Location

La Jolla, CA

Start Date

1-1-1991 12:00 AM

Description

Guided acoustic waves along interfaces are especially sensitive to specific properties associated with boundary conditions and bond quality since their energy is effectively confined to the region of interest. On the other hand, this inherent advantage turns out to be a significant drawback for generation and detection of such guided waves. There are two basic types of propagating interface modes, which are shown schematically in Figure 1. First, there are leaky modes with higher phase velocity than at least one of the bulk velocities in the surrounding media. These modes “leak” their energy into one or more phase-matching bulk modes as they propagate along the interface and they can be readily excited by these mode-coupled bulk modes at the same incidence angle. In other words, the energy of leaky interface modes is not strictly confined to the boundary region therefore they are relatively easy to generate and detect. Because of their relatively short propagation length, leaky interface modes provide localized information on boundary properties and possible imperfections, which can be taken advantage of in ultrasonic NDE of bonded structures [1].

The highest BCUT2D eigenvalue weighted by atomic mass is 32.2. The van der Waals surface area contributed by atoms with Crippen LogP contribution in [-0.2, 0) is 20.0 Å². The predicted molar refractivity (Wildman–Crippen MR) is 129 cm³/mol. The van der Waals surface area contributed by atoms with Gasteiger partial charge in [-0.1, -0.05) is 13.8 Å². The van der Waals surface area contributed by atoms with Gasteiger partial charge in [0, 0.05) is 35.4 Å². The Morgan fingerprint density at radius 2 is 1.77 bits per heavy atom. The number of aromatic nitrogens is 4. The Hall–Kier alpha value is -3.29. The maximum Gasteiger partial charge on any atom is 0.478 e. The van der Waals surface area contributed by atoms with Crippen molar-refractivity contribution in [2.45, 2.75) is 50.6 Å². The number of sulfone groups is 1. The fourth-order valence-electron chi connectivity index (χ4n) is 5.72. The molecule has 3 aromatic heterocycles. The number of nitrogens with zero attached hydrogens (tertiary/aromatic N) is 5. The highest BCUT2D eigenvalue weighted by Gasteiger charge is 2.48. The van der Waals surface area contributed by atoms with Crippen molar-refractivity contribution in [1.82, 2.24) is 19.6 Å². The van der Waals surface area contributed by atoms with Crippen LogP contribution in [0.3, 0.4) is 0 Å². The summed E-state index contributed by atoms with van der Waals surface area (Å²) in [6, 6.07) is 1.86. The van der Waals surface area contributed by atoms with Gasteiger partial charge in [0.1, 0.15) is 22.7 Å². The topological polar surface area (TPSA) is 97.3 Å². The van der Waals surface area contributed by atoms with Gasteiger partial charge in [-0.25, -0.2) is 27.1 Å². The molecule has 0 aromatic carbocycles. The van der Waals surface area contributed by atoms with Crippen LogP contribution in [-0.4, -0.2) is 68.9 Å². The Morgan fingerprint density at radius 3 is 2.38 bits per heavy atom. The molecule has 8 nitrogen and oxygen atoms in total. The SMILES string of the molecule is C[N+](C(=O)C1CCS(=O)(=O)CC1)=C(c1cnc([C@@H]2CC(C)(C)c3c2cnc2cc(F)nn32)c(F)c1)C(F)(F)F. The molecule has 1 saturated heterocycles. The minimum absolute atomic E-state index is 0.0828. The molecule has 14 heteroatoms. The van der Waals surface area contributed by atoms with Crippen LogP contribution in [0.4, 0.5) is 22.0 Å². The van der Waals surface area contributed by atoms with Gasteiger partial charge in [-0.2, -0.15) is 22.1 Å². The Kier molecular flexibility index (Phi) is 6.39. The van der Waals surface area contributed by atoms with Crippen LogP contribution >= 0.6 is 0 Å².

Book Title

Review of Progress in Quantitative Nondestructive Evaluation

Volume

10B

Chapter

Chapter 6: Engineered Materials

Section

Joints

Pages

1295-1302

DOI

10.1007/978-1-4615-3742-7_21

Language

en

File Format

application/pdf

Included in

Manufacturing Commons

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Jan 1st, 12:00 AM

Interface Characterization by True Guided Modes

La Jolla, CA

Guided acoustic waves along interfaces are especially sensitive to specific properties associated with boundary conditions and bond quality since their energy is effectively confined to the region of interest. On the other hand, this inherent advantage turns out to be a significant drawback for generation and detection of such guided waves. There are two basic types of propagating interface modes, which are shown schematically in Figure 1. First, there are leaky modes with higher phase velocity than at least one of the bulk velocities in the surrounding media. These modes “leak” their energy into one or more phase-matching bulk modes as they propagate along the interface and they can be readily excited by these mode-coupled bulk modes at the same incidence angle. In other words, the energy of leaky interface modes is not strictly confined to the boundary region therefore they are relatively easy to generate and detect. Because of their relatively short propagation length, leaky interface modes provide localized information on boundary properties and possible imperfections, which can be taken advantage of in ultrasonic NDE of bonded structures [1].